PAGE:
Completely right. I'll try to make this clearer as I go on. Without collusion, the IP doesn't know how the user actually behaved while at the RP. I was too focussed on the “identity channel”, thinking about the fact that the IP knows times, what RPs were visited, and what claims were released for each particular user to each RP.
Eric Norman, from University of Wisconsin, has a new blog called Fun with Metaphors and an independent spirit that is attractive and informed. He weighs in to our recent discussion with Collusion takes effort:
Now don't get me wrong here. I'm all for protection of privacy. In fact, I have been credited by some as raising consciousness about 8 years ago (pre-Shibboleth) in the Internet2 community to the effect that privacy concerns need to be dealt with in the beginning and at a fundamental level instead of being grafted on later as an afterthought.
There have been recent discussions in the blogosphere about various parties colluding to invade someone's privacy. What I would like to see during such discussions is a more ecological and risk-assessing approach. I'll try to elaborate.
The other day, Kim Cameron analyzed sundry combinations of colluding parties and identity systems to find out what collusion is possible and what isn't. That's all well and good and useful. It answers questions about what's possible in a techno- and crypto- sense. However, I think there's more to the story.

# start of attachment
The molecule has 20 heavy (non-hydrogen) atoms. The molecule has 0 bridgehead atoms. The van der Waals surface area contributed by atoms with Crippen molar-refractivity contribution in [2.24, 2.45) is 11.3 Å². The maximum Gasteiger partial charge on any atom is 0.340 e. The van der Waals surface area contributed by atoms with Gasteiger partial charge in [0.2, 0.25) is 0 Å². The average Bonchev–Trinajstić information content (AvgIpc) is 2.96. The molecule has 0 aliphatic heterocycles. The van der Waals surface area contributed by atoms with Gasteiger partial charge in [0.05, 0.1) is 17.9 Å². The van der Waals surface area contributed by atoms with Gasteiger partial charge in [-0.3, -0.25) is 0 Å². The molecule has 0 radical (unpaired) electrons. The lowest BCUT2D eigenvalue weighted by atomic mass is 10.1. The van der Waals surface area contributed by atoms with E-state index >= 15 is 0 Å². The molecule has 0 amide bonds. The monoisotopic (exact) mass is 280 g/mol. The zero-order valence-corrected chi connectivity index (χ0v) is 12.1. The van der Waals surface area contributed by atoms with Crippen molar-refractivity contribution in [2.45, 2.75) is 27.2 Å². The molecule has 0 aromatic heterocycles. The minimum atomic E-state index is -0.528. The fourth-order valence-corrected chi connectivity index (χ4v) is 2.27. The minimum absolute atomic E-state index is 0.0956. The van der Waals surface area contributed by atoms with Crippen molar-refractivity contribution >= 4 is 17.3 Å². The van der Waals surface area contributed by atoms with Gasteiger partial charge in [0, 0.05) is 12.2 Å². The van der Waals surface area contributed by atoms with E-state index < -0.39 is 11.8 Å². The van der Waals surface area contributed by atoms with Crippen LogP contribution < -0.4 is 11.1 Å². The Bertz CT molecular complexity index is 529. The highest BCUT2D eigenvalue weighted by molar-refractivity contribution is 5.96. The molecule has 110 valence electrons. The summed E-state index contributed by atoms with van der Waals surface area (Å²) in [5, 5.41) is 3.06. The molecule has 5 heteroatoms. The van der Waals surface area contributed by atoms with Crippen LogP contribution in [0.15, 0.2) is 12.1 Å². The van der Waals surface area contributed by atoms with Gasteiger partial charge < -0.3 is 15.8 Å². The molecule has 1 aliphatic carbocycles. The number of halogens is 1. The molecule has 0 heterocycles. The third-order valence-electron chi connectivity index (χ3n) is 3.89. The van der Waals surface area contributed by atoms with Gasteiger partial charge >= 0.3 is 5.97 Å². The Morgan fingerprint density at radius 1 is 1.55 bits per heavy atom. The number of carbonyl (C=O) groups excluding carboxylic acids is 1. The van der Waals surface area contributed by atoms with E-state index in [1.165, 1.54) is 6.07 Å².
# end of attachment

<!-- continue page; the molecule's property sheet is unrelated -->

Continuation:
The essence of the rest of the story is that collusion takes effort and motivation on the part of the conspirators. Such effort would act as a deterrent to the formation of such conspiracies and might even make them not worthwhile.
Just the fact that privacy violations would take collusion might be enough to inhibit them in some cases. This is a lightweight version of separation of duty — the nuclear launch scenario; make sure the decision to take action can't be unilateral.
In some of the cases, not much is said about how the parties that are involved in such a conspiracy would find each other. In the case of RPs colluding with each other, how would one of the RPs even know that there's another RP to conspire with and who the other RP is? That would involve a search and I don't think they could just consult Google. It would take effort.
Just today, Kaliya reported another example. A court has held that email is subject to protection under the Fourth Amendment and therefore a subpoena is required for collusion. That takes a lot of effort.
Anyway, the message here is that it is indeed useful to focus on just the technical and cryptographic possibilities. However, all that gets you is a yes/no answer about what's possible and what's not. Don't forget to also include the effort it would actually take to make such collusions happen.
First of all, I agree that the technical and crypto possibilities are not the whole story of linkability. But they are a part of the story we do need to understand a lot more objectively than is currently the case. Clearly this applies to technical people, but I think the same goes for policy makers. Let's get to the point where the characteristics of the systems can be discussed without emotion or the bias of any one technology.